Page last updated at 10:59 GMT, Friday, 11 June 2010 11:59 UK
Pocket Power Station wins award
Pocket Power Station
The gas turbine was controlled over the Post Office telephone network and started or stopped as required

The only working example of a ground-breaking turbine has been awarded a major heritage award.

The Pocket Power Station is housed at the Internal Fire Museum of Power at Tanygroes, near Cardigan.

Commissioned in 1959, it paved the way for unmanned power stations and the use of lightweight gas turbines for power generation.

The award, given by the Institute of Mechanical Engineers will take place at a private ceremony in the museum.

The pocket power station was a major development in 1959 because it was remotely controlled over a telephone line
Paul Evans

The Bristol Siddeley - later Rolls-Royce - Proteus gas turbine was installed at the museum last year and is featured in the BBC's History of The World project.

The museum's curator, Paul Evans, said: "This is the only operational set on public display in the world and we feel this is a real feather in our cap to get this award.


"The Pocket Power Station was a major development in 1959 because it was remotely controlled over a telephone line.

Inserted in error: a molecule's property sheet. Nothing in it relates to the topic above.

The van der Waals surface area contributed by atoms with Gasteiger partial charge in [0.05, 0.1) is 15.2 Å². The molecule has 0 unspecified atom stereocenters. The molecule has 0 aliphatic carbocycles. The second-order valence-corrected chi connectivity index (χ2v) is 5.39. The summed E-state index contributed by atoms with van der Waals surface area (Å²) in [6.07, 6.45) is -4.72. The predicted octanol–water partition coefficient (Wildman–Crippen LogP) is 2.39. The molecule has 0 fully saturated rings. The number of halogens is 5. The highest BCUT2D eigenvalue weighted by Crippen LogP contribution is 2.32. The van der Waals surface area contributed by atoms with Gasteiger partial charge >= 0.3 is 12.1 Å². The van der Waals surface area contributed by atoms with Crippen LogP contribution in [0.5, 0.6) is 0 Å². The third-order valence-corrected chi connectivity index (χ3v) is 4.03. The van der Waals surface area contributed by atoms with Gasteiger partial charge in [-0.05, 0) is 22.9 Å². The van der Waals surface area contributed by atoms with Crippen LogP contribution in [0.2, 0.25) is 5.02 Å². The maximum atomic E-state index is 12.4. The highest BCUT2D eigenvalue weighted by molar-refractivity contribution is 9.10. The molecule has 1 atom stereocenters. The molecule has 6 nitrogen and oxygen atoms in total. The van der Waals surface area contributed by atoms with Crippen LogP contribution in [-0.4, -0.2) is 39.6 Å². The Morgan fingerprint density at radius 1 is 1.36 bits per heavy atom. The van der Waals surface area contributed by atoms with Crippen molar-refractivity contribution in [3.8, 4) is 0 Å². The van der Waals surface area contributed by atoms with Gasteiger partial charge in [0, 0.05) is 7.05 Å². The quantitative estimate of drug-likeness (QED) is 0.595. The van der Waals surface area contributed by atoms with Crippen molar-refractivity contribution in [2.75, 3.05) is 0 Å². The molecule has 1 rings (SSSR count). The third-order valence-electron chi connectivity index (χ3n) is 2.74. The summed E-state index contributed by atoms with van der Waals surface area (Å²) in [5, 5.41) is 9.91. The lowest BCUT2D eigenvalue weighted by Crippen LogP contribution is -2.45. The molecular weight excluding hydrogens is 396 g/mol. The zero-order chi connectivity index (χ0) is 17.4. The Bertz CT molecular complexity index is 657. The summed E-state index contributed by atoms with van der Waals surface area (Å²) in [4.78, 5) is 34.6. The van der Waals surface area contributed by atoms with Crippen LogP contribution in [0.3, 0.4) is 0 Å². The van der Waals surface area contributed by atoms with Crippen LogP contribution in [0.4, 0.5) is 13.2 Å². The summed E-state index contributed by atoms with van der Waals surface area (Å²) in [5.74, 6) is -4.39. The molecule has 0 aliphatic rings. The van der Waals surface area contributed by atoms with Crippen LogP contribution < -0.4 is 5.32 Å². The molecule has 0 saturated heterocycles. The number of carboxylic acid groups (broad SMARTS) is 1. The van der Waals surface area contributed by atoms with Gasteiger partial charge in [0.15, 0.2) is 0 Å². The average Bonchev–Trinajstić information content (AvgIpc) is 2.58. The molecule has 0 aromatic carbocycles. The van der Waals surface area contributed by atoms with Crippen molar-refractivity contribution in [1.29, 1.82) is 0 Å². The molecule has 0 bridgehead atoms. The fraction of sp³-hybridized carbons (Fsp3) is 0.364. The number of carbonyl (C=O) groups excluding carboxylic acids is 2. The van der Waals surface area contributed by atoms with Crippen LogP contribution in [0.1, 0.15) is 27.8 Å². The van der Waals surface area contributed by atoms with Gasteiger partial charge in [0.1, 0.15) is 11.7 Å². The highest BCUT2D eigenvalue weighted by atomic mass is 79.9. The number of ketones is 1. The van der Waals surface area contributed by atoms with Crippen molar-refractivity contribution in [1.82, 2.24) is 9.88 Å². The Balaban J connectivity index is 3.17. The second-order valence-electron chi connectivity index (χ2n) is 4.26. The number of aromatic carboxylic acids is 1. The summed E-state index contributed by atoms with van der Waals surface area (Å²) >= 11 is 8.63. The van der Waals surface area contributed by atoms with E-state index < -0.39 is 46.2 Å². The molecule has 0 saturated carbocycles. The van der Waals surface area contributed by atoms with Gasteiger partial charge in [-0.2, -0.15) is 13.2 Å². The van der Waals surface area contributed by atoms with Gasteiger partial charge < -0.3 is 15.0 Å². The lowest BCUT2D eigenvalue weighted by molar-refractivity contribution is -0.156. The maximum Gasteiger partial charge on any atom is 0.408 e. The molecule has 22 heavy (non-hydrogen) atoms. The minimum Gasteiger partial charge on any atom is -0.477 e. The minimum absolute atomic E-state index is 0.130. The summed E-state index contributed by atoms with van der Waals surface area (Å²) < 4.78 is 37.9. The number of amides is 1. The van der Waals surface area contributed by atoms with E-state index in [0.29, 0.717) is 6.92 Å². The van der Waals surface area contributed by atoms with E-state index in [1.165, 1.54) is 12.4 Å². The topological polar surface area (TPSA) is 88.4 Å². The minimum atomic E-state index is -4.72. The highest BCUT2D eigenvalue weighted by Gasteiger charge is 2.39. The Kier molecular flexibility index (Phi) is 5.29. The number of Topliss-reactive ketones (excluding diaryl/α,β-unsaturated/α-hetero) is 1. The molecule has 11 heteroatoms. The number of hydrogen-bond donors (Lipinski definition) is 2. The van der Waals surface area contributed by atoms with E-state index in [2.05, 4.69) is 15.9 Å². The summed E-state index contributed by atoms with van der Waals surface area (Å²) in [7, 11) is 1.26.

"This was a significant innovation at that time."

The Engineering Heritage Awards celebrate engineering excellence and the Pocket Power Station has been recognised as a significant step in the development of generation.

This is the 55th award since its inception in 1983 and will be presented by the Heritage Chairman of the Institute of Mechanical Engineers, Professor Isobel Pollock to the Chairman of the Rolls Royce Heritage Trust.

After the presentation the set will be started remotely from the Western Power Distribution Head Office at Avonmouth just as it was in 1959.

In 2006 the Internal Fire Museum of Power received the first Heritage Award to be presented by the Institute of Diesel and Gas Turbine Engineers.

This was for the restoration of the very early Sulzer diesel engine, currently the oldest working diesel in the UK and the oldest daily running diesel in the world.

The museum has more than 200 tonnes of engines and equipment on site and has more than 6,500 visitors a year.

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